There were almost 700 submissions on the Vegetation Management (Reinstatement) and Other Legislation Amendment Bill 2016. Well done to everyone who made a submission!
Public Committee hearings on the Bill will continue throughout June:
- Bundaberg Civic Centre, Bundaberg - Wednesday 1 June 2016,11:30am to 1:00pm (program)
- Gympie Civic Centre, Gympie - Wednesday 1 June 2016, 4:30pm to 6:30pm (program to be advised)
- Charleville RSL, Charleville - Thursday 2 June 2016, 11:00am to 1:00pm (program)
- Roma Explorers Inn, Roma - Thursday 2 June 2016, 4:30pm to 6:30pm (program)
- Parliamentary Annexe, Alice St, Brisbane - Friday 3 June 2016, (time/program to be advised)
Programs for all hearings are available on the committee’s website. Each hearing will include time for members of the public to address the committee. If you are interested in doing so, please contact the committee at email@example.com or via telephone on (07) 3553 6662.
The reporting deadline set by Parliament is Thursday 30 June 2016.
We strongly encourage you to meet with your local MP to talk about why you want vegetation protected in Queensland, the species you're are concerned about and the importance of vegetation etc.
Public Committee hearings started earlier this month in:
- Cairns - Tuesday 17 May 2016, 5:00pm to 7:30pm (transcript)
- Townsville - Wednesday 18 May 2016, 5:30pm to 7:30pm (transcript)
- Emerald - Thursday 19 May 2016, 5:30pm to 7:30pm (program)
The Queensland Vegetation Management (Reinstatement) and Other Legislation Amendment Bill 2016 is fulfilment of a 2015 election commitment by the Palaszczuk government to reinstate vegetation protection laws weakened under the Newman government.
This Bill is essential to ensuring the Great Barrier Reef, wildlife, soils, waterways and our climate are protected from the devastating impacts of broadscale clearing.
EDO Qld understands farmers and landholders need to do essential or routine maintenance clearing on their properties. That clearing won’t be restricted by this Bill.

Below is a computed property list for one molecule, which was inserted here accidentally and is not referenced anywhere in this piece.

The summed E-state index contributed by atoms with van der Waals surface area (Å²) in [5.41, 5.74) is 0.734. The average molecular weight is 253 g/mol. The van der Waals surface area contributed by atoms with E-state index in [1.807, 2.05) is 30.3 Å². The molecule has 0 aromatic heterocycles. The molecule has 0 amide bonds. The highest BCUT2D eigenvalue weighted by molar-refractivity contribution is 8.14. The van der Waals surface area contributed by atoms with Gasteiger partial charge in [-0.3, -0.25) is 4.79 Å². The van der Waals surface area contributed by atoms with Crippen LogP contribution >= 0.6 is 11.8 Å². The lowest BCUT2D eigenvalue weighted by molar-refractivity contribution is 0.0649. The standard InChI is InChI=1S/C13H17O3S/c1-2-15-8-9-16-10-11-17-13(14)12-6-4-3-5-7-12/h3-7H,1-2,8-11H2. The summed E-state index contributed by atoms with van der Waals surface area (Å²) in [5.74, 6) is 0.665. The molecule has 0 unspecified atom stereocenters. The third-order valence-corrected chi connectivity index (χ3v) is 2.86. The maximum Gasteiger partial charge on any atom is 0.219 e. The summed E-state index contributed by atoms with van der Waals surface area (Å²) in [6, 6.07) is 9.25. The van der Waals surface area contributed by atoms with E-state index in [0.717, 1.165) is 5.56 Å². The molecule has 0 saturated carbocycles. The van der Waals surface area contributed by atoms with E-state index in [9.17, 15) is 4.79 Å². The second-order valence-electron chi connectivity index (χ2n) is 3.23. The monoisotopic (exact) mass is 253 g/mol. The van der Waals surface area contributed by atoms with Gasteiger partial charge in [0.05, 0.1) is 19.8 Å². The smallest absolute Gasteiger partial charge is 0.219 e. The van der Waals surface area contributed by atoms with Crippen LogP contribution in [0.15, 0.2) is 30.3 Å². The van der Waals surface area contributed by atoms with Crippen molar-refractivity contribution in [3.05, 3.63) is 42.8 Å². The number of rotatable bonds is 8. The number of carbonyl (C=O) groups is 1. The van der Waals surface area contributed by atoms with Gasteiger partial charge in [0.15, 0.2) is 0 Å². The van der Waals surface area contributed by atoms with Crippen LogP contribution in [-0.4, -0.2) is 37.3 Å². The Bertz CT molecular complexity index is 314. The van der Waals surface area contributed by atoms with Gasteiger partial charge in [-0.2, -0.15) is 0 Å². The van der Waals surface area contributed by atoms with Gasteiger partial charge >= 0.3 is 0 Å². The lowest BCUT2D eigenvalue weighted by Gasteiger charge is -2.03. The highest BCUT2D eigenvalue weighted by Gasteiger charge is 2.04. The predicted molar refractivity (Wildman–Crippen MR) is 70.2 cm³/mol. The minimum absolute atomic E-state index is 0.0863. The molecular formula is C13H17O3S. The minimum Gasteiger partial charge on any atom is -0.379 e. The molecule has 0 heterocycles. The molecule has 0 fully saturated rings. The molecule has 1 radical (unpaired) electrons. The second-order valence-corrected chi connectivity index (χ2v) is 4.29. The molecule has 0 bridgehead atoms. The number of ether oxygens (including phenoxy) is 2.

Reinstatement of “reversal of the onus of proof” sounds complicated, but our legal opinion is that this reinstatement is nothing to fear for responsible landholders. This was part of the law for years, without even one example of a problem, until the Newman changes.
All “reversal of the onus of proof” means is that, unless proven otherwise, a landholder is considered responsible for any clearing on their own land. Just like if the car you owned was to run a red light, it would be assumed that you were driving, unless you could show otherwise.
This Bill is important to protect Queensland’s ecosystems and wildlife because it:
- reinstates the protection of high value regrowth on freehold and indigenous land;
- removes provisions which permit clearing applications for high value agriculture and irrigated agriculture;
- broadens protection of riparian vegetation, especially in the Great Barrier Reef catchments of Burnett Mary, Eastern Cape York and Fitzroy Great Barrier Reef;
- reinstates the application of the riverine protection permit framework to the destruction of vegetation in a watercourse, lake or spring; and
- reinstates a broader requirement for environmental offsets to be required for any residual impact, not just ‘significant’ impacts as is currently provided for in offsets legislation (and has led to only 1 offset being registered for vegetation impacts since 2014).